The International Criminal Court (ICC) and Colombia’s inspector general put their weight behind the country’s war crimes tribunal after attacks by President Ivan Duque and his far-right party.
The ICC and Inspector General Fernando Carrillo were quick to respond to the proposal to abolish the Special Jurisdiction for Peace (JEP) of Duque’s political patron, far-right former President Alvaro Uribe.
Pushback from The Hague
Duque’s own criticism on the JEP was debunked by the ICC’s Deputy Prosecutor on Monday, who said Colombia’s transitional justice system was on its to become an example for the rest of the world.
Carrillo followed up on Tuesday, saying that the JEP “has done more in three years than ordinary justice in 50” and opposed Uribe’s proposal to reduce the country’s judicial branch.
Colombia needs more justice and not less justice. Colombia needs more judges, more judicial deconcentration, more decentralization, more access to justice, more local justice and of course more resources.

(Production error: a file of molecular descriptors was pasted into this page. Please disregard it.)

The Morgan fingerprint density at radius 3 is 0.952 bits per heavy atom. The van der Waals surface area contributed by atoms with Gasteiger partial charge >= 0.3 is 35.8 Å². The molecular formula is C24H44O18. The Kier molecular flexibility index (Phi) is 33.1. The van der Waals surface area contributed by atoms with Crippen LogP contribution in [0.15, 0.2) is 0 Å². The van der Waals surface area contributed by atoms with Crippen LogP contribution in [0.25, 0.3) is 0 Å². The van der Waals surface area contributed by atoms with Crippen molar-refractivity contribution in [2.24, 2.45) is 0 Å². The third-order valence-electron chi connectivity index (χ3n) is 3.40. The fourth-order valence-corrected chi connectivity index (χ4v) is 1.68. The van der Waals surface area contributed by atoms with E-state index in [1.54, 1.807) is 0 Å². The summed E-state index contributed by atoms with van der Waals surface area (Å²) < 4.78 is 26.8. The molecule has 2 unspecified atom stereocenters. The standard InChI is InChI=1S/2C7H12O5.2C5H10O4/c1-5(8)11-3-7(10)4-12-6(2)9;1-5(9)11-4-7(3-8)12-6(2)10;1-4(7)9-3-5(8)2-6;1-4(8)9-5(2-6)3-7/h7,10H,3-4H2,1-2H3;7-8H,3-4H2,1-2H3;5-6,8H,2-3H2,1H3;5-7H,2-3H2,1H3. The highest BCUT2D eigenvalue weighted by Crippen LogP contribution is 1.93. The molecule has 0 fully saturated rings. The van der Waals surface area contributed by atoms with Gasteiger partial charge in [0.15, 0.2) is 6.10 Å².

Inspector General Fernando Carrillo
The ‘Uribistas’ opposition to justice
Uribe and his far-right Democratic Center party have opposed the transitional justice system ever since it was conceived during peace talks between former President Juan Manuel Santos and the now-demobilized FARC guerrilla group.
Duque has tried to limit the JEP’s power and underfund the court on multiple occasions, but without success as the transitional justice system is supported by Congress and the international community.
The ICC’s deputy prosecutor warned that if for some reason the JEP would cease to function as it should, the international court in The Hague could assume the investigations into war crimes committed during Colombia’s armed conflict.
When the JEP was created, the authorities developed a system of accountability that can deal with that vast universe of crimes. This is how a new jurisdiction sanctions conduct that would otherwise fall under the jurisdiction of the ICC.
ICC Deputy Prosecutor James Stewart
Duque and his political patron have opposed the JEP because it does not only investigate crimes committed by the FARC, but also by the State, which directly affects Uribe.
The military carried out some of the worst atrocities of the armed conflict under the former president, who is investigated for his alleged complicity in three massacres and a homicide.